Il pleure dans mon cœur comme il pleut sur la ville…
Each time the sky cries the Bangkok traffic stalls, or so I read or hear. Meanwhile, there were reports on Belgian TV the other night of embouteillages cinq cent septante kilometres long in sun-drenched France in one of the ritual migrations of suburbanites come August.
I wouldn’t know, surviving indoors, daily schedule out of kilter, yet sticking to the grind, talking to myself and the house lizards.
I’ve given up on big plans. You know, the best Thai novels and all that trash.
Oh yes, those five copies of Four Reigns are in the making, come what may.
But to hell with the Bunluea Foundation which, at last approach a month ago, after months of expectations and a verbal green light, was still busy drawing that promised contract which would allow Thutiyawiseit to see the light of print, at least in the dim catacombs of thaifiction.com few visit and fewer still buy from.
This reminds me that the pain in the neck that was getting permission to air The fallen woman hasn’t brought the novel a single buyer. Nor has Noblesse oblige (Phoo Dee) found one, which is much more disconcerting and depressing.
Thanks to a helpful, well-meaning common friend, I’ve offered, once again, Suchart Sawatsri cooperation on an anthology of Thai short stories. It turns out he’s busy putting together his own, over one thousand pages long, he says, and threatens to go back full time to what he calls ‘artwork’ and film-making, besides resuming writing fiction: let’s see if the old man can finally keep the literary promises of his younger self. Maybe he should give me access to those thousand pages and let me take my pick of great stories.
Meanwhile, I either stultify myself with reading sessions of Chor Karrakeit back issues in search of good material to translate or enjoy myself translating that material. To me, the rule of thumb for that priceless quarterly collection under Suchart’s enlightened editorship is a dozen short stories read to one worth translating. CK 45 had none, CK 47 has three. Special issue CK 46, calling on major talents, has four. Two-thirds through the other special issue CK 51, which calls on top CK writers, I find two passable ones. I have yet to tackle current issue 52 – last but one of that review’s three-year revival, we are told – and a few back ones.
In older former issues, I skipped the longer stories (over 4000 words), as I had to go first for what could be printed in the Bangkok Post. Brevity is no guarantee of quality. Some long short stories, even at novella length, can be masterpieces. Think The old man and the sea or Brokeback Mountain – in local versions: The path of the tiger and – uh.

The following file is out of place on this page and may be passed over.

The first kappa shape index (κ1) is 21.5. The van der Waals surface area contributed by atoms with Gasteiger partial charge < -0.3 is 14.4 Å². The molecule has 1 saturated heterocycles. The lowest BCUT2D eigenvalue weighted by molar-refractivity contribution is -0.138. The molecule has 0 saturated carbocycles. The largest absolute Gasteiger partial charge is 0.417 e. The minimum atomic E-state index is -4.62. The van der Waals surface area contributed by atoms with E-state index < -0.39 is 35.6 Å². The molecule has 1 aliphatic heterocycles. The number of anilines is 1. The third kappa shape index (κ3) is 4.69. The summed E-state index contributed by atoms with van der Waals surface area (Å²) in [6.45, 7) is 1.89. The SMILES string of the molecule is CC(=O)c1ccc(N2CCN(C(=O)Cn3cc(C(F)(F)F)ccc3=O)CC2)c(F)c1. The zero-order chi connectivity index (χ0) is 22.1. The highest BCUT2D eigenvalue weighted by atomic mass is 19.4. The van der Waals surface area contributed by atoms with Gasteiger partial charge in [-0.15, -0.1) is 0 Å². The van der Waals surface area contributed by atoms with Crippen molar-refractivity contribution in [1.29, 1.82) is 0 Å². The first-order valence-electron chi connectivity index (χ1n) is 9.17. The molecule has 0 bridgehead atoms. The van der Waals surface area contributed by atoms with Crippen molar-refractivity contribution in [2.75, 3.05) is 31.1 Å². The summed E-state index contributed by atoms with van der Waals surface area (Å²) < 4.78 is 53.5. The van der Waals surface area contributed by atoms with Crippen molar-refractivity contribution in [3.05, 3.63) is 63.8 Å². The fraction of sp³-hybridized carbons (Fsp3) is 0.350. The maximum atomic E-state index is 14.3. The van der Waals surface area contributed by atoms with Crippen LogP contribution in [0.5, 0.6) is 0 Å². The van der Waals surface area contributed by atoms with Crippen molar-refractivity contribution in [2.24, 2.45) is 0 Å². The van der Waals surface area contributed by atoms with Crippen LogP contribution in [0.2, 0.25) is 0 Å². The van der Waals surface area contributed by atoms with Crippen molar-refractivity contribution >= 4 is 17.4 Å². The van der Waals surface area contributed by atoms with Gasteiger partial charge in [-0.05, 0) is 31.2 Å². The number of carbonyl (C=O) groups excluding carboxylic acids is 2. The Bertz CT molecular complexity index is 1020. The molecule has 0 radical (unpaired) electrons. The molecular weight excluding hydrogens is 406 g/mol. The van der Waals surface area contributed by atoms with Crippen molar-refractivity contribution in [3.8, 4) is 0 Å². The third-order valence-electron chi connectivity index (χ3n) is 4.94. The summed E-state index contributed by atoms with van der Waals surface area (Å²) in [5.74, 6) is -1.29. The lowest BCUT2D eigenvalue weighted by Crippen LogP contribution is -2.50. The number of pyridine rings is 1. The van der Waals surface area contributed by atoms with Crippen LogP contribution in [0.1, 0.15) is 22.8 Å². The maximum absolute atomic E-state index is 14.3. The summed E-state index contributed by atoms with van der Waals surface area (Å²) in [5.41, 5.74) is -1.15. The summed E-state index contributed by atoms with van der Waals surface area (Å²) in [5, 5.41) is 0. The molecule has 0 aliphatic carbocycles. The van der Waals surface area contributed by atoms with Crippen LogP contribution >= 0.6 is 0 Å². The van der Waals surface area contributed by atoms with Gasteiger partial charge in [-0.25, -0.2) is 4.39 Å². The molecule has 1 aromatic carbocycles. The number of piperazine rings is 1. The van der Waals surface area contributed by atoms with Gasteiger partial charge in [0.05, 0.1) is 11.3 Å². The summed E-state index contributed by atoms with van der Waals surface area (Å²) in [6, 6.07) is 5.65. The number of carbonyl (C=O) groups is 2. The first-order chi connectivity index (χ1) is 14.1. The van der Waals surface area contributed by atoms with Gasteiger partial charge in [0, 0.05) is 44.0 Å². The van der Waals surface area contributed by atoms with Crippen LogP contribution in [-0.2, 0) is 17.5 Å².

What I find exhilarating in the exercise is that, more often than not, I haven’t a clue who the authors of the stories I pick are. They could be absolute beginners in the boondocks or town slums, or established talents I haven’t heard of. Their stories set standards. And if translation into English is a consecration (the traditional view in this language-ghettoised land), here I am, blindfolded, anointing the worthy. That’s how Saneh Sangsuk came to matter … and Kanthorn who? … and…
So what have I unearthed lately?
Of course there was Riam Eng/Malai Chupinit’s ‘Flood Waters’ (Narm Nuea) that went into the Post last Monday. (That came from a collection of ‘classics’.) But also, without asking for permission, for my own pleasure as it is too long for the Post anyway, and in homage while it still matters to a great writer I hear is fighting cancer, Paithoon Thanya’s ‘Death in the month of October’ (Khwamthai Nai Duean Tularkhom). (Tom Glass somewhat laboriously translated a dozen other of Phaitoon’s stories under the title Paradise Waves, published in 2001 by Nakorn [Publishing] in Thai and English on facing pages, which is how I know it’s laborious.)
After that came, as promised to myself months ago, Sarkhorn Phoonsuk’s ‘The woman kite’ (Wao Nang), and, minus a few pornographic sentences a neighbour will help me straighten out presently, I’m done with Yan-yong Tulyanit’s crafty ‘The identity card’ (Bat Prajam Tua) and ready to proceed with Wiwat Lertwiwatwongsa’s ‘A tale without a name’ (Rueang Lao Mai Mee Chue). All three stories come from CK 47. The first two are short enough to make the Post, but their contents would have the Outlook saintly team running for cover.
What will I do with these? It’s an open question. I have in mind a series of light books on the same principle as Glass’s (i.e. bilingual) that would appeal to general readers, farang learning or improving their Thai and Thais learning or improving their English, and even, if small enough, as mementos for tourists to take back home: ‘Hey, look, that’s what Thai looks like!’ But I need a structure. Anyone interested out there?
PS: By the way, remember that black and yellow ringed baby snake? At Siriraj Hospital, I’m told, they said it was a common green snake, which comes in many colours. Anyway, by then, the creature had turned green. Yeah, right. Next time, if you have a problem with snakes, go to the Red Cross instead.